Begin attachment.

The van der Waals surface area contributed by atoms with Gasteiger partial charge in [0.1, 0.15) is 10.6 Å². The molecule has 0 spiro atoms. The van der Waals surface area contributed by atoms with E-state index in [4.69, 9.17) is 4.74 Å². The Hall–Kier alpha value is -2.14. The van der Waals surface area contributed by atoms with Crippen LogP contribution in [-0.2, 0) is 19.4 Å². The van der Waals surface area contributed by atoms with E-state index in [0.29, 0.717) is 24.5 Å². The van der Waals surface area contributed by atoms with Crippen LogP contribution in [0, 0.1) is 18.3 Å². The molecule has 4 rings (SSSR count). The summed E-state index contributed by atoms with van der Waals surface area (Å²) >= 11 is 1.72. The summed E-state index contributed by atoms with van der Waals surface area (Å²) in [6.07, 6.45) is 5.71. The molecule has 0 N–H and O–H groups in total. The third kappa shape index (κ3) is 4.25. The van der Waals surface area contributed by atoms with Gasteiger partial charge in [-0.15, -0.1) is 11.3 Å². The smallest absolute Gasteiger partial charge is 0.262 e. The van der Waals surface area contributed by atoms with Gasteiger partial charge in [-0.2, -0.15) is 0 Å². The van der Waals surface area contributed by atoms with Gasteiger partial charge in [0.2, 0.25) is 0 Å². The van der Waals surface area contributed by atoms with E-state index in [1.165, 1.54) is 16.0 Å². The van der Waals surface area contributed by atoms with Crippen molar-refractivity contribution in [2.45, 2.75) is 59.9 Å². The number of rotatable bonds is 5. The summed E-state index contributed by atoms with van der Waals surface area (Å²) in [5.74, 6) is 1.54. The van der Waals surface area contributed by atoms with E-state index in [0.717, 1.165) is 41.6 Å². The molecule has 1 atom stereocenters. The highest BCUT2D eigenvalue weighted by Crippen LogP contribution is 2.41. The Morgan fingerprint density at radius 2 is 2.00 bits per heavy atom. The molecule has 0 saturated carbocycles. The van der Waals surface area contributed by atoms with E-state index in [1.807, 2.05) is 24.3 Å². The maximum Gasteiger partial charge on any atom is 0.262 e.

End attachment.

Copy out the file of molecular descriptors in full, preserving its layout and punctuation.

The van der Waals surface area contributed by atoms with Gasteiger partial charge in [0.1, 0.15) is 10.6 Å². The molecule has 0 spiro atoms. The van der Waals surface area contributed by atoms with E-state index in [4.69, 9.17) is 4.74 Å². The Hall–Kier alpha value is -2.14. The van der Waals surface area contributed by atoms with Crippen LogP contribution in [-0.2, 0) is 19.4 Å². The van der Waals surface area contributed by atoms with E-state index in [0.29, 0.717) is 24.5 Å². The van der Waals surface area contributed by atoms with Crippen LogP contribution in [0, 0.1) is 18.3 Å². The molecule has 4 rings (SSSR count). The summed E-state index contributed by atoms with van der Waals surface area (Å²) >= 11 is 1.72. The summed E-state index contributed by atoms with van der Waals surface area (Å²) in [6.07, 6.45) is 5.71. The molecule has 0 N–H and O–H groups in total. The third kappa shape index (κ3) is 4.25. The van der Waals surface area contributed by atoms with Gasteiger partial charge in [-0.15, -0.1) is 11.3 Å². The smallest absolute Gasteiger partial charge is 0.262 e. The van der Waals surface area contributed by atoms with Gasteiger partial charge in [-0.2, -0.15) is 0 Å². The van der Waals surface area contributed by atoms with Gasteiger partial charge in [0.2, 0.25) is 0 Å². The van der Waals surface area contributed by atoms with E-state index in [1.165, 1.54) is 16.0 Å². The van der Waals surface area contributed by atoms with Crippen molar-refractivity contribution in [2.45, 2.75) is 59.9 Å². The number of rotatable bonds is 5. The summed E-state index contributed by atoms with van der Waals surface area (Å²) in [5.74, 6) is 1.54. The van der Waals surface area contributed by atoms with E-state index in [0.717, 1.165) is 41.6 Å². The molecule has 1 atom stereocenters. The highest BCUT2D eigenvalue weighted by Crippen LogP contribution is 2.41. The Morgan fingerprint density at radius 2 is 2.00 bits per heavy atom. The molecule has 0 saturated carbocycles. The van der Waals surface area contributed by atoms with E-state index in [1.807, 2.05) is 24.3 Å². The maximum Gasteiger partial charge on any atom is 0.262 e.